Connections Jan 2015 - Page 91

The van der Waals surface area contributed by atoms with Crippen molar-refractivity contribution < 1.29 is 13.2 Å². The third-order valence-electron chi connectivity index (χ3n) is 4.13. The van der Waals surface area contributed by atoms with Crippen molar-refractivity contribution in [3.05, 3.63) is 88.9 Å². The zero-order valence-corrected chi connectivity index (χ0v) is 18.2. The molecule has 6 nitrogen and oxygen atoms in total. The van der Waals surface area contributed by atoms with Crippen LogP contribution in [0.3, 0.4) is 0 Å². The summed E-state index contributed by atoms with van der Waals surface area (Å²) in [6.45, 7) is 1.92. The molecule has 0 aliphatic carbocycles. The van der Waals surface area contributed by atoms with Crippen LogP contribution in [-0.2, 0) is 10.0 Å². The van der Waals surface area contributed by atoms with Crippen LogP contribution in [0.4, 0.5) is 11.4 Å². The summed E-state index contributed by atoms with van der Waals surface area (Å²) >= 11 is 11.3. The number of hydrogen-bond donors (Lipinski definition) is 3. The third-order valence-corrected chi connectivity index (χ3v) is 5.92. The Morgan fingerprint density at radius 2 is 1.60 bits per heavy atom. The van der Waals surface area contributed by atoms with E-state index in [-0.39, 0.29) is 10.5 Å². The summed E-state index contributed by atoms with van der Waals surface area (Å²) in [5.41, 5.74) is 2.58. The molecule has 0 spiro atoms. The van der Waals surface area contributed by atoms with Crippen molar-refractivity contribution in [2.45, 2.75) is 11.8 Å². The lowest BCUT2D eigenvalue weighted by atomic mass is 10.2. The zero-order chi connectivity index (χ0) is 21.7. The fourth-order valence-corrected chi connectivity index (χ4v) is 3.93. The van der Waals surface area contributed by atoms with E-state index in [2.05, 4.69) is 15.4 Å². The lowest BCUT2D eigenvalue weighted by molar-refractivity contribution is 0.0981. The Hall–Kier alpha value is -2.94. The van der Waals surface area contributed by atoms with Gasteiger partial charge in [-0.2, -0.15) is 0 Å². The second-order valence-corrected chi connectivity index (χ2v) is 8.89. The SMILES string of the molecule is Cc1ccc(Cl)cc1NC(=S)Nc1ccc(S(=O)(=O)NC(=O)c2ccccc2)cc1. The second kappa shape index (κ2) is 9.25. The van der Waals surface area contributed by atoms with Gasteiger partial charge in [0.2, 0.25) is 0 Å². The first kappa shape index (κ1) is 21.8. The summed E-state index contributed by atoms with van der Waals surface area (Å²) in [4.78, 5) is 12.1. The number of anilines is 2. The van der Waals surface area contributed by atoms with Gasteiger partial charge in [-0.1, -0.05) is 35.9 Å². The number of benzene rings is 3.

Forgiveness by Joseph Burdette Copyright ©2014 Joseph Burdette Marandia Snider was driving down Route 2 towards Parkersburg when the snow started. She hardly noticed, because just five minutes ago at 8:30 her mother called saying to hurry back to the hospital because her brother was getting worse. Jeff Snider was twenty and had leukemia. His illness had taken over him two years ago and had in and out of the hospital pretty much, more or less, ever since. It was killing their mother slowly, her normally brown hair was getting streaks of gray in it and her eyes were dull looking. Sometimes Marandia wondered if she wasn’t trying to go before him. Marandia was worried about Jeff, but such drastic changes to her appearance had yet to affect her. This was hardly surprising seeing how Jeff and Marandia had never gotten along very well when they were younger (Jeff being the eldest by a year), and to be honest, they still didn’t. The snow worsened, making it hard to see very well. Her windshield wipers were moving back and forth like hypnotized snakes, and the car’s headlights only showed more snowflakes falling. A perfect blanket of snow covered the winding road, making this stretch of West Virginia look the way it had before the settlers came. If the State Road had touched any stretch of the highway she would eat her purse. But then what did you expect? Most of them were at home getting ready for Christmas, blissfully unaware that there was someone dying. And more power to them, only Jeff would have the nerve to try and ruin what had been their family’s favorite holiday. Only a true prima donna would exist the world on Jesus’s birthday. The thought made her sigh. A real sister wouldn’t be so petty, but she couldn’t stop her feelings any more than she could stop this Christmas snow. She and Jeff always fought, over toys, television shows, bikes, about who did what, when, and where. Sometimes it got so bad they started slap fighting, and wouldn’t speak to each other for weeks at a time. Their dad said it was normal for kids to fight, their mom always disagreed, and only when it got so bad that they drew blood he put a halt to it. Marandia, for the most part regretted the fights, most of them were stupid, and now she could see in Jeff’s eyes that he did too. She had always wanted to say that she was sorry, but her pride always stopped her. Now she just hoped that she got there in time, in spite of her annoyance at the time and place. The wind picked up as she got near Parkersburg, it made the Ohio River ripple with waves and the snow on the windshield worse. Just as she made a turn just outside of town, a deer jumped out onto the road. Barely seeing it, she swerved the car to the right and hit the guard rail hard enough to break its foundations. The front end of the car hung over the waters of the mighty Ohio, and she hit her head on the wheel. The world went away for a moment and she swam in a misty void, but then her head cleared. Her face was wet with blood and she had to wipe it out of her eyes to see. But seeing what she saw made her wish she hadn’t. The car was sliding down off the hill, and would dump into the river. “Oh God no, please,” she begged. Suddenly, the front of the car lifted up, and the car backed out onto the road. A blinding light shone in through the window that made her cover her eyes. “Marandia?” a voice said. She looked up, her head, hurt very badly but she knew that voice like she knew her own name. “JJeff?” she asked weakly. Jeff was floating over the hood of the car. He was surrounded by a prism like light, red, yellow, blue, green, white, brown, and orange all flashed around him. “You’ll be okay now,” Jeff said. “Sorry I was so late.” “S-so late?” she asked, shocked. “Look at the clock on the dashboard.” he said.